For children with special needs; remembering all of the steps to a skill such as washing their hands or following a daily schedule can be a similar challenge.

The good news is that there is an evidence-based tool called a “task analysis” that we can use to break any complex tasks into a sequence of smaller steps or actions to help our children learn and become more independent.

 

Task analyses can take on many forms depending on how your child learns.

The examples below show written lists for how to complete tooth brushing:

If you are working with children who can read and understand directions, you can use a task analysis that has a lot of detail, such as this example for doing laundry.

If your child is unable to read, task analyses can be made using just picture cards or actual photographs to illustrate the steps of a skill. These examples following a morning routine, riding in the car and using a stapler:

 

How do I create a Task Analysis?

Here are the steps to take to create a task analysis to help your child:

  1. Physically complete all of the steps of the skill yourself
  2. Do the skill again and write down each step as you do it
  3. Compile all the steps into a sequence using words, pictures or both that your child will be able to understand and use to help them learn

There is no set number of steps to a skill.  Some children will require the skill broken down into many small steps to be able to be successful, others may require less steps. You can decide how many steps will be needed for your child to learn.

 

How do I know if my child is learning?

You can observe your child to see if they are making progress, however having a little bit of data will show you exactly how fast your child is progressing and which steps are being mastered, as well as which steps may need more learning attention.  To take data, you would note if the child completed each step correctly (independently) or incorrectly (needed help).   Here is an example for a simple data collection sheet for getting dressed:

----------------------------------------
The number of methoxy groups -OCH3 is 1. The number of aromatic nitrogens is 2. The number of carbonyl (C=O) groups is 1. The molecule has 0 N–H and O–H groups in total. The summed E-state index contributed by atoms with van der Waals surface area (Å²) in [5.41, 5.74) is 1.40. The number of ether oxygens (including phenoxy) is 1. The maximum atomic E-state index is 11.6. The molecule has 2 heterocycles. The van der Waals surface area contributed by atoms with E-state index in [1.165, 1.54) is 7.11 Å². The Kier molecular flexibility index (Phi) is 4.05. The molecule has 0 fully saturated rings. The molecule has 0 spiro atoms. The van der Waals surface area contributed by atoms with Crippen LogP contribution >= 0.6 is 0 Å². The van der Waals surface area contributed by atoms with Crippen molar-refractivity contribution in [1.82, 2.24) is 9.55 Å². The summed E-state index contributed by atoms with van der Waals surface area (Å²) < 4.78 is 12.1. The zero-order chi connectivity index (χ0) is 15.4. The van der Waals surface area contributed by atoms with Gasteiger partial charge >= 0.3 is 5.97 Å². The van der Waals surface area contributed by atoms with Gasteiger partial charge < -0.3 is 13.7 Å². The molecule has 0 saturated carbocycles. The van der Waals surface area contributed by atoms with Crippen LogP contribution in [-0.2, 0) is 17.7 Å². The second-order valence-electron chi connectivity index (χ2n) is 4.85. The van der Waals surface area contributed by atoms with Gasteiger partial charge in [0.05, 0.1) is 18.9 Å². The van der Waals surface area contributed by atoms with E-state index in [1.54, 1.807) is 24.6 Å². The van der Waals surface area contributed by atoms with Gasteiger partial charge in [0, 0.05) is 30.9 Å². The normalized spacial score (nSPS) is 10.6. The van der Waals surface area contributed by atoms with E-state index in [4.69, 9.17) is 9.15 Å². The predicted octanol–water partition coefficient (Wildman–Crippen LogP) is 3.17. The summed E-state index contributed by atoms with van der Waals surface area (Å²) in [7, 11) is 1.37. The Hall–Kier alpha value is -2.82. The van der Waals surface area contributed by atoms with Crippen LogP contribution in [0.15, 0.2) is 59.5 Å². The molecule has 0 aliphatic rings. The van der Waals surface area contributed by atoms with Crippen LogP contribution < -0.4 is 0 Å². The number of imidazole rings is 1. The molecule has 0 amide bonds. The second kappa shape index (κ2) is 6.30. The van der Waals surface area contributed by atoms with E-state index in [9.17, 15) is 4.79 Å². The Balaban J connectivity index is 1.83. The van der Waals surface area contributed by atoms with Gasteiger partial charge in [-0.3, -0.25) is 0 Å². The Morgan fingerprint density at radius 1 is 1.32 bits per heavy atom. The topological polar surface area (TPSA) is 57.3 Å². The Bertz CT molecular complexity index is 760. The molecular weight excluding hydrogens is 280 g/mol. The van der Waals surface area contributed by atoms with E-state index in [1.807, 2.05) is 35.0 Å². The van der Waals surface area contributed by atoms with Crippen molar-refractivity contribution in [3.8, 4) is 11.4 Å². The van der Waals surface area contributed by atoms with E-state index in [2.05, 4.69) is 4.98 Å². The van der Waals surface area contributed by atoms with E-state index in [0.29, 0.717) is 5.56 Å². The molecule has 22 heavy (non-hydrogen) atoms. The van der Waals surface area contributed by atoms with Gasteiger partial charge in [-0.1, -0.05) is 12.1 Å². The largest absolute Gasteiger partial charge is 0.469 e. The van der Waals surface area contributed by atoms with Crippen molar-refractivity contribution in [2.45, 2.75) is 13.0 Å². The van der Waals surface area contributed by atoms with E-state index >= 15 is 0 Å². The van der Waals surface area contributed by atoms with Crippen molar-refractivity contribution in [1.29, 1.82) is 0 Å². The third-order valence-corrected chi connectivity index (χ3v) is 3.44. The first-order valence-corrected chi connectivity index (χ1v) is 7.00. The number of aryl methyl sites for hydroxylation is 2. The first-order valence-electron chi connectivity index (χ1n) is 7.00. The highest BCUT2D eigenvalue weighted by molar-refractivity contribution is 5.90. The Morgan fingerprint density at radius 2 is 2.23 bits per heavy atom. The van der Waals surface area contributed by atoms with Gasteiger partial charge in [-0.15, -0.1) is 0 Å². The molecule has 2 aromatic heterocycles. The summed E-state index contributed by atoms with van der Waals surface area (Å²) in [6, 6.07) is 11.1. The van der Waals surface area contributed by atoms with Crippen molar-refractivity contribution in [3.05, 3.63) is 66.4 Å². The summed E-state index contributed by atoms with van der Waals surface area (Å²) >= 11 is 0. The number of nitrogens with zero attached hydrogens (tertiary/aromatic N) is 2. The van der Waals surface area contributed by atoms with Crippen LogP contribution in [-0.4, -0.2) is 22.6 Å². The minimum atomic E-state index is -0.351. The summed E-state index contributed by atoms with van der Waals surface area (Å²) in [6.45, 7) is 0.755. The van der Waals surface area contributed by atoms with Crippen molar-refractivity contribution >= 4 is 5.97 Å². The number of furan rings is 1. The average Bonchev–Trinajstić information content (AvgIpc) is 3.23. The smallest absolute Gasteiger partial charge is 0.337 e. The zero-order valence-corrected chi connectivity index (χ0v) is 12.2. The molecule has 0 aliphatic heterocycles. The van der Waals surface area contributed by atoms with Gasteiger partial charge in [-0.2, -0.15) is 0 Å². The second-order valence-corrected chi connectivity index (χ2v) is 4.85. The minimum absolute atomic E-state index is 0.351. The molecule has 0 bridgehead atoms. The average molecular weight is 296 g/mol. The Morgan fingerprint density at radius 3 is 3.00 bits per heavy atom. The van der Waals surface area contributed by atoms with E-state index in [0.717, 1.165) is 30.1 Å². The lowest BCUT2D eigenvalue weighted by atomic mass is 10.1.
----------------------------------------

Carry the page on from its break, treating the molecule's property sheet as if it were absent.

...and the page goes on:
Date:

March 3rd

Describe Step Did the child complete independently?

(Yes or No)

Step 1 Take off PJ’s Yes
Step 2 Put on underwear Yes
Step 3 Put on pants Yes
Step 4 Put on shirt No
Step 5 Put on socks No
Step 6 Put on shoes No
50% Correct

 

For more resources and information about using a task analysis:

 

The tools every district needs to design, deliver and monitor evidence-based practices in special education. (2015). Retrieved March 10, 2017, from http://www.rethinkfirst.com/

Developing Life Skills: How to Teach A Skill. (n.d.). Retrieved March 10, 2017, from http://www.tacanow.org/family-resources/developing-lifeskills-how-to-teach-a-skill/

Printable Picture Cards. (n.d.). Retrieved March 10, 2017, from http://www.do2learn.com/picturecards/printcards/index.htm

Says, R., Says, C., Says, J., & Says, D. W. (2015, August 27). What You Need to Know About Task Analysis and Why You Should Use It. Retrieved March 10, 2017, from http://www.autismclassroomresources.com/what-you-need-to-know-about-task-analysis-and-why-you-should-use-it/